[Figure 7]
Figure 7
(Left) Cross-sectional normalized intensity profiles at y = 0.69 mm and y = 1.15 mm (along α and β) in Figs. 4[link](g)–4[link](k): (a) Δθ = 3.0°; (b) Δθ = 6.0°; (c) Δθ = 12.0°; (d) Δθ = 24.0°; and (e) Δθ = 48.0°. (Right) Cross-sectional normalized intensity profiles at y = 0.81 mm through A, F, K, P and S in Figs. 4[link](g)–4[link](k). (f) Δθ = 3.0°; (g) Δθ = 6.0°; (h) Δθ = 12.0°; (i) Δθ = 24.0°; and (j) Δθ = 48.0°.

To show how TV regularization improved the image quality for the signal and background areas quantitatively, MSE values as a function of Δθ were also plotted in Figs. 6[link](a) and 6[link](b) (as indicated by filled circles and squares). The results in Fig. 6[link](a) indicate that the estimated MSE values in the TV-CT images linearly increased as a function of Δθ. From Fig. 6[link](a), the MSE value of the circular pattern in the TV-CT image for the Δθ = 3.0° step was estimated to be 0.0014. In comparison with the FBP-CT image for the Δθ = 3.0° step, the value was approximately reduced by 46% in Fig. 6[link](a). For the case of Δθ = 6.0°, the MSE value increased to 0.0015; however, this value was lower than that derived from the true image of the Δθ = 1.0° step. In the case of Δθ = 12.0°, we achieved a reduction of 80% in the estimated MSE value. Notably, the estimated MSE value of 0.0017 was close to that from the FBP-CT image for Δθ = 3.0°. When the value of Δθ increased for 12.0 < Δθ ≤ 48.0°, the estimated MSE values continued to increase. As the interval angle increased, the smoothing effect on TV regularization depended on the magnitude of noise. On the other hand, the estimated MSE value from the FBP-CT images was almost constant for Δθ > 12.0°. As a result, in comparison with the MSE value from the FBP-CT image, the reduction in the MSE value from the TV-CT images decreased from 74 to 61% for 24.0 ≤ Δθ ≤ 48.0°. These results indicate that TV regularization provided the highest improvement in the downsampling images for Δθ = 12.0°. However, for the overall recovered images, the signal intensities were enhanced and the edges were preserved using TV regularization. This method also provided smoothing or signals with low noise.

In Fig. 6[link](b), we describe the results of using TV regularization for denoising in background areas. In the FBP-CT image, since the noise increased for higher interval angles, the estimated MSE value linearly increased for 3.0 ≤ Δθ ≤ 12.0°. For Δθ > 12.0°, the effect of ramp filtering could reduce noise; hence, the MSE values were almost constant for Δθ > 12.0°. When we estimated the MSE values from the TV-CT images, these values were more highly suppressed than those for the circular part in the FBP-CT images. For the MSE value of the Δθ = 3.0° step, the value decreased by approximately 21% from 0.0013 to 2.7 × 10−4. Compared with the MSE value from the FBP-CT image for the Δθ = 12.0° step, the value from the TV-CT images was reduced approximately by an order of magnitude. Overall for the TV-CT images, we obtained the result that the estimated MSE values from the TV-CT images were lower than those from the highest spatial resolution of the Δθ = 1.0° step from the FBP-CT images. This result indicated that the regularization parameter demonstrated a smoothing effect and was remarkably effective in the background areas.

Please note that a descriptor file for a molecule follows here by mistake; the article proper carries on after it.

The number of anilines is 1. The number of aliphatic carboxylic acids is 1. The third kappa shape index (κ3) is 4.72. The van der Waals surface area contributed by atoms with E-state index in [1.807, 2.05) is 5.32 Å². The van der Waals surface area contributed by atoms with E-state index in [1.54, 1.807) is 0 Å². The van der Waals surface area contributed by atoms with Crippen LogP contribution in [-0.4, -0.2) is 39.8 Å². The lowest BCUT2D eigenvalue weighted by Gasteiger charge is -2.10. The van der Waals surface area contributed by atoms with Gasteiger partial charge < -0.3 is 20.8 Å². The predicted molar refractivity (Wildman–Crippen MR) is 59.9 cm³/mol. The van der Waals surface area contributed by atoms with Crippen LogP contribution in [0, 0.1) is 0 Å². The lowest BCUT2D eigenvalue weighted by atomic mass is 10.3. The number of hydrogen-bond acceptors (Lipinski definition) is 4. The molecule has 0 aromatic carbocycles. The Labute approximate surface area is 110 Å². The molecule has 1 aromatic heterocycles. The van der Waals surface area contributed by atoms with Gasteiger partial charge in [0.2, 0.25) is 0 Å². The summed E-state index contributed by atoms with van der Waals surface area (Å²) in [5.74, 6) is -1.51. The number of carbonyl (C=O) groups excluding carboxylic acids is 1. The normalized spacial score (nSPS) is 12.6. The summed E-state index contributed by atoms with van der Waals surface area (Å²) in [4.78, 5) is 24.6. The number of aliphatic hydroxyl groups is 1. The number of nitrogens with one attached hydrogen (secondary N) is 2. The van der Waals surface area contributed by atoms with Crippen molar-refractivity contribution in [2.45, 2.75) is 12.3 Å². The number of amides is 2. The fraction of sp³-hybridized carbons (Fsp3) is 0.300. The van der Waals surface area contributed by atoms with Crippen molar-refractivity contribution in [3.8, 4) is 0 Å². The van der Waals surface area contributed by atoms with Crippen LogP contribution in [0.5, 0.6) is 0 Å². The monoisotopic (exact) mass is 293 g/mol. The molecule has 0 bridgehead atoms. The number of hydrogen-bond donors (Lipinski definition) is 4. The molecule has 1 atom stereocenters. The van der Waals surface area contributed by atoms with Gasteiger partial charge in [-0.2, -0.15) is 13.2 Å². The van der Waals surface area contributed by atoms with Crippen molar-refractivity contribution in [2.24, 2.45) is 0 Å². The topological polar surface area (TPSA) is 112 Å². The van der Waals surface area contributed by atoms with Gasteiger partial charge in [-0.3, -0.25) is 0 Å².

4. Conclusions

We investigated how TV regularization improves GISAXS-CT images with sparse Δθ values from 3 to 48°. GISAXS-CT measurements were performed to visualize the spatial distribution of nanostructures in circular patterned Au thin films. In comparison with the FBP-CT images, the image quality improved in the TV-CT images for all interval angles. In particular, the MSE values of the signal areas in the TV-CT images for Δθ < 12.0° were equal to or less than the value in the FBP-CT image for Δθ = 1.0°. Using TV regularization, we succeeded in improving the efficiency of data acquisition by at least a factor of 12 (Δθ < 12.0°). However, the MSE values in the TV-CT images for Δθ > 12.0° were higher than those for Δθ = 1.0° in the FBP-CT image because the circular pattern was blurred with higher noise in the signal areas. For the background areas, this algorithm significantly suppressed noise for all interval angles. The MSE values of the background areas in the TV-CT images were less than those in the FBP-CT image for Δθ = 1.0°.

Acknowledgements

SR GISAXS measurements were performed at the first hutch of the Consortium of the Advanced Soft Material Beamline (FSBL) with proposal Nos. 2018A2025 and 2018B2057.

Funding information

This work was supported by a Grant-in-Aid from the Japan Science and Technology Agency, PRESTO (JPMJPR1672, JPMJPR1673).